Instead of the dizzying hierarchy of capitalist institutions that make up the state and political government, communists fight for the workers’ republic to be an anti-state, where institutions are abolished and replaced by working groups of elected representatives on an ad hoc or project-oriented basis, and the bureaucratic pyramid of officials, sub-officials, supervisors, managers, vice presidents, executive vice presidents, etc., is turned to dust and replaced by a combination of elected agents, qualified specialists and volunteers to handle the day-to-day activities.

Instead of reforming or otherwise “perfecting” the local armed bodies of the capitalist state (police, bailiffs, prison guards, etc.), communists fight for their complete abolition; these bodies would be replaced by the general arming and training of the working population, the organization of armed workers’ self-defense and public safety units, and local commissions of criminal and forensic investigations, attached to workplace committees and workers’ councils.

This revolutionary transformation of society cannot take place by decree, or through legislative vote, or through the actions of a small minority, and they cannot come into existence overnight. The workers’ communist revolution is an act of the proletarian majority, a conscious and radical rupture with all those “traditions” and elements of “human nature” imposed on us through the millennia of class society, and their transformation alongside society itself as politics, economics, culture and social relations are revolutionized and reach the next level of human evolution. It is, at once, the most democratic and most authoritarian act, forcibly ending the rule of the owning and administering minority through the mass, united activity of the vast majority.

The workers’ communist revolution does not require the use of bloodshed, terror or intrigue to achieve its aims. Communists abhor these methods, passed down from the old oppressing classes to the new, and wish to bury them with the last generation of their masters.

But we are not so foolish as to believe that the bourgeoisie and petty bourgeoisie will simply accede to demands of the proletariat, renounce their control over society and retire to their distant communities. All ruling classes fight to the bloody end, and with great cunning and tenacity, to preserve their positions and privileges. They will move heaven and earth and array all of the forces at their disposal to defeat and crush the working class.

They will mobilize their armed state, their private armies, their fascist thugs and reactionary gangs; they will swindle the farmers into starving the cities; they will buy the services of provocateurs to sow confusion and chaos; they will promise backward-thinking workers untold wealth to turn on their brothers and sisters; they will call on their loyal labor and leftist lieutenants to cool down, co-opt and subvert the revolutionary struggle; they will invite their fellow capitalists, both friend and foe, to join in the orgy of death and turn the planet into a smoking pile of rubble.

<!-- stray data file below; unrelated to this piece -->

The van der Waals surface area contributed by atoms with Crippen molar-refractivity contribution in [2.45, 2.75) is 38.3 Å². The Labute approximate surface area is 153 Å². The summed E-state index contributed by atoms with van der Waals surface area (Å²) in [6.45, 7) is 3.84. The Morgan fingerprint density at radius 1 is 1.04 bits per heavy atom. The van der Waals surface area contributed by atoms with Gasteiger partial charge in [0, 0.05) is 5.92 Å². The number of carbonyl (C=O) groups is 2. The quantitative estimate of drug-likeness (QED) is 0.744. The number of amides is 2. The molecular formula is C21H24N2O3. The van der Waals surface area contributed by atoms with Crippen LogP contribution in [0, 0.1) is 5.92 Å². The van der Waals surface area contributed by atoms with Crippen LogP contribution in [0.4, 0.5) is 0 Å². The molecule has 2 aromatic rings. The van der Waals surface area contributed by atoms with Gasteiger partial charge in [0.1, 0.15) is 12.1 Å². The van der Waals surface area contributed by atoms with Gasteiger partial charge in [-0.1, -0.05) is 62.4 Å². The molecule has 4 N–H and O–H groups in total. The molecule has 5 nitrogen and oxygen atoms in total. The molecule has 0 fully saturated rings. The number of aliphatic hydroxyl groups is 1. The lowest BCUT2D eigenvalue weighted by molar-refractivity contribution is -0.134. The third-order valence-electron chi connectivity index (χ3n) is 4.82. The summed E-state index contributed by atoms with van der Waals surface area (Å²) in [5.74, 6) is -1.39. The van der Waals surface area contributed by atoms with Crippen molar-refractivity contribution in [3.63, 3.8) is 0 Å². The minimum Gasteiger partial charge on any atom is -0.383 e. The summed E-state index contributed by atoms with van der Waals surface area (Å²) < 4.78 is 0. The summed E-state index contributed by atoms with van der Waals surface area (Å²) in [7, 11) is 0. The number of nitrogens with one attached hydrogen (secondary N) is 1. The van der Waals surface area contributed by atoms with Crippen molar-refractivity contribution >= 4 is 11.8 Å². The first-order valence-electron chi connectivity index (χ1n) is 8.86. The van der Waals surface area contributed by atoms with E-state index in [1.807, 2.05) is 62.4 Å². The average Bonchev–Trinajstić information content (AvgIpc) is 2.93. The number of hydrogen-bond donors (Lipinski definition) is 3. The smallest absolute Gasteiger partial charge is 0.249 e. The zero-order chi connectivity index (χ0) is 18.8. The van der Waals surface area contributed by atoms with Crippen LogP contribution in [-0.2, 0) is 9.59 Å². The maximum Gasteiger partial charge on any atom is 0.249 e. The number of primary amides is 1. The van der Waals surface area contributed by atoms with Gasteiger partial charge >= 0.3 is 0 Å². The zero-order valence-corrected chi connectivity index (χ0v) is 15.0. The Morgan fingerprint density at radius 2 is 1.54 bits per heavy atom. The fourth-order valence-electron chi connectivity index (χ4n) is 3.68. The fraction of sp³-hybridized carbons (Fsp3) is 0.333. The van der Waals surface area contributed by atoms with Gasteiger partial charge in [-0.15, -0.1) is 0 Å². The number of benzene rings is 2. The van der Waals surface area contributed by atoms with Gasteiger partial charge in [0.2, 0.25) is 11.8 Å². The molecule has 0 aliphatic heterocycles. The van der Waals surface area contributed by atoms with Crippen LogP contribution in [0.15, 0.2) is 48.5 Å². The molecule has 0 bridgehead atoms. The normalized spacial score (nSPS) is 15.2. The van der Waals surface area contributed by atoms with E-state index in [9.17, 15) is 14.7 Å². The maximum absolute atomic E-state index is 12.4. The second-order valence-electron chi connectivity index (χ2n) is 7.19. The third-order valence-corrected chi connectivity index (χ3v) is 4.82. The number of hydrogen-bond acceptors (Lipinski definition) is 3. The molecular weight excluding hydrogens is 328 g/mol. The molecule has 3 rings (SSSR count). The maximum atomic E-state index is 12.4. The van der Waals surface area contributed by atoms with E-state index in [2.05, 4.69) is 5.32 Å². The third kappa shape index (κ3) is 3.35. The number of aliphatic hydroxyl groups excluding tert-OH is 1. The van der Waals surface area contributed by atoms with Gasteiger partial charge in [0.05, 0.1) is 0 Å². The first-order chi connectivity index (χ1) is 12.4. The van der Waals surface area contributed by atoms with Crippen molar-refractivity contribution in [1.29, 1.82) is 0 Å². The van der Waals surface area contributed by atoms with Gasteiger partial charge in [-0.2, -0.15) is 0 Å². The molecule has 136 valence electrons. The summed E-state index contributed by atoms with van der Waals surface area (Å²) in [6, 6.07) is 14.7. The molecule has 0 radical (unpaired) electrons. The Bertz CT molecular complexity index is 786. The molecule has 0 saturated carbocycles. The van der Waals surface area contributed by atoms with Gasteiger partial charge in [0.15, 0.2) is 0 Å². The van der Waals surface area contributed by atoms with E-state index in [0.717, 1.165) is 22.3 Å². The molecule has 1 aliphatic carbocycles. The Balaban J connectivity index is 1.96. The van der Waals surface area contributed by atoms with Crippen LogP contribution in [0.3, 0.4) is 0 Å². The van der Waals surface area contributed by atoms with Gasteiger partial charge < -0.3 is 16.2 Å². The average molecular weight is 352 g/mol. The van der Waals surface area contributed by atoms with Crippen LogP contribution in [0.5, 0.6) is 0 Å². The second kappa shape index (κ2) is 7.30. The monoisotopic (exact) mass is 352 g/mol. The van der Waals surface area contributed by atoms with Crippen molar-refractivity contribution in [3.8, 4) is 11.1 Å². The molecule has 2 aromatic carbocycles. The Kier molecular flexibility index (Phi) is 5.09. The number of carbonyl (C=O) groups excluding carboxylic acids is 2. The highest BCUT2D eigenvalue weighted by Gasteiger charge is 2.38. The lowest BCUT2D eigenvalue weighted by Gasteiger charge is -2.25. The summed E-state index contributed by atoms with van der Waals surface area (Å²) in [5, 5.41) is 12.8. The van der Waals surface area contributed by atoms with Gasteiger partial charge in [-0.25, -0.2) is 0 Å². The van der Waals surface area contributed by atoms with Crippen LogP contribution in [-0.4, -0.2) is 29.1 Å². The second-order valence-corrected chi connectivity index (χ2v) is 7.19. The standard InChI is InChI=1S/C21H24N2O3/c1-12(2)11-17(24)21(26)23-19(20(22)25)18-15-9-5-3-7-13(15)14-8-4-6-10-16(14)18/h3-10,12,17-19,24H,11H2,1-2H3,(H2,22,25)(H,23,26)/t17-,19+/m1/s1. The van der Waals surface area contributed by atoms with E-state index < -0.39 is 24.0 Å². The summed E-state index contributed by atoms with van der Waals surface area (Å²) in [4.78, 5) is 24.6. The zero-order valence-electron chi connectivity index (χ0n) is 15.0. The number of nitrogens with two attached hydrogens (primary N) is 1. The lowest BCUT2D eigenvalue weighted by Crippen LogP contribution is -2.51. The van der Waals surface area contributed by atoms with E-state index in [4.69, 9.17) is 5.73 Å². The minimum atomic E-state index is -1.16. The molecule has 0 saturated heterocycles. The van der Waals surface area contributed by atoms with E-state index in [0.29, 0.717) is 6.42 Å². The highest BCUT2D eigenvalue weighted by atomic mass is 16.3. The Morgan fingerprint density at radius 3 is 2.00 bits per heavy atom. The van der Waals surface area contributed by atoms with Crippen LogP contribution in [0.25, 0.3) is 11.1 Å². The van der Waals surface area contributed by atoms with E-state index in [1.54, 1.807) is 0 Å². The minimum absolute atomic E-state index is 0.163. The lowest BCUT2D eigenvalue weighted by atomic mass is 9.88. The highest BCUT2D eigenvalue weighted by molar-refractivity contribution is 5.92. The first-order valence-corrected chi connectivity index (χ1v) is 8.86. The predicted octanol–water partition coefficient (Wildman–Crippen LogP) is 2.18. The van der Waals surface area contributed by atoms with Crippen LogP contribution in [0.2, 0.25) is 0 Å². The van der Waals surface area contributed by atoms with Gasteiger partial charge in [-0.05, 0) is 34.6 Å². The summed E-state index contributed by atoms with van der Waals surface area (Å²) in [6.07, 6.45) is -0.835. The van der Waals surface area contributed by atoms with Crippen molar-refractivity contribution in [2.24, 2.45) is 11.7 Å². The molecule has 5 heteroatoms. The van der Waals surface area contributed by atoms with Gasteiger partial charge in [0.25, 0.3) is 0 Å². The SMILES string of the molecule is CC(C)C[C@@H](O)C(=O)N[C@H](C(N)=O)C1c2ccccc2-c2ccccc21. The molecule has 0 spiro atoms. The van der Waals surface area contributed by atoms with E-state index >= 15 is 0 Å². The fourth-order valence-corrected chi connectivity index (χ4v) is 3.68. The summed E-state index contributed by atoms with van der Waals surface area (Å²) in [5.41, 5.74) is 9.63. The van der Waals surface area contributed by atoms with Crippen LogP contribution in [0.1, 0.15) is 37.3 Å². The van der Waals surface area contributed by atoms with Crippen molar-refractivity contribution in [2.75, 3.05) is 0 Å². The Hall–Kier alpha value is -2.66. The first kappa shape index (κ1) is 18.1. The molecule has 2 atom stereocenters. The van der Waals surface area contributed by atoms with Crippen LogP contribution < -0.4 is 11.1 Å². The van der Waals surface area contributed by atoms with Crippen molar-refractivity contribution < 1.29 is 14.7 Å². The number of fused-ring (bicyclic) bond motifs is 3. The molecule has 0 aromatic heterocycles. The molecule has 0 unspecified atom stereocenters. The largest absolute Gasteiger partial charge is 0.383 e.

This barbaric resistance will have to be broken; the violence, provocations and terrorism of the exploiters and oppressors will have to be met by proportionate acts by the entire armed and organized working class — the very essence of the workers’ republic (the proletarian dictatorship). To understand the art and science of revolution is the first lesson in the school of communism. It is the lesson every worker must master in order to free themselves.

A Better World to Win

This is what the Communist Workers Party USA believes in and fights for. Because this is what we want — because we give voice to the historic interests of our class — because we hold high the standard of workers’ communist revolution and stand as its conscience — we are hated, persecuted and defamed by all those who stand, either openly or secretly, as enemies of the revolutionary workers’ movement.

Bury them! shouts the bourgeoisie, sensing storm clouds on the horizon. Bury them! shouts the petty bourgeoisie, its armed agents, media mouthpieces and other elements of ill-repute, fearing for their privileges and dominant social position. Bury them! shout the loyal labor and leftist lieutenants, who have sold the exploited and oppressed to their masters, and worry about no longer being paid for their services. Bury them! parrot those workers who have been so abused and debased by the owners and administrators that they know no other way of living.

In their hatred and defamation, their persecution and provocation, all those opposed to a genuine workers’ movement and workers’ communist revolution are firmly and exposed as a united front. That we are included as a target in such reactionary intrigue should provide ample proof where they, and we, stand.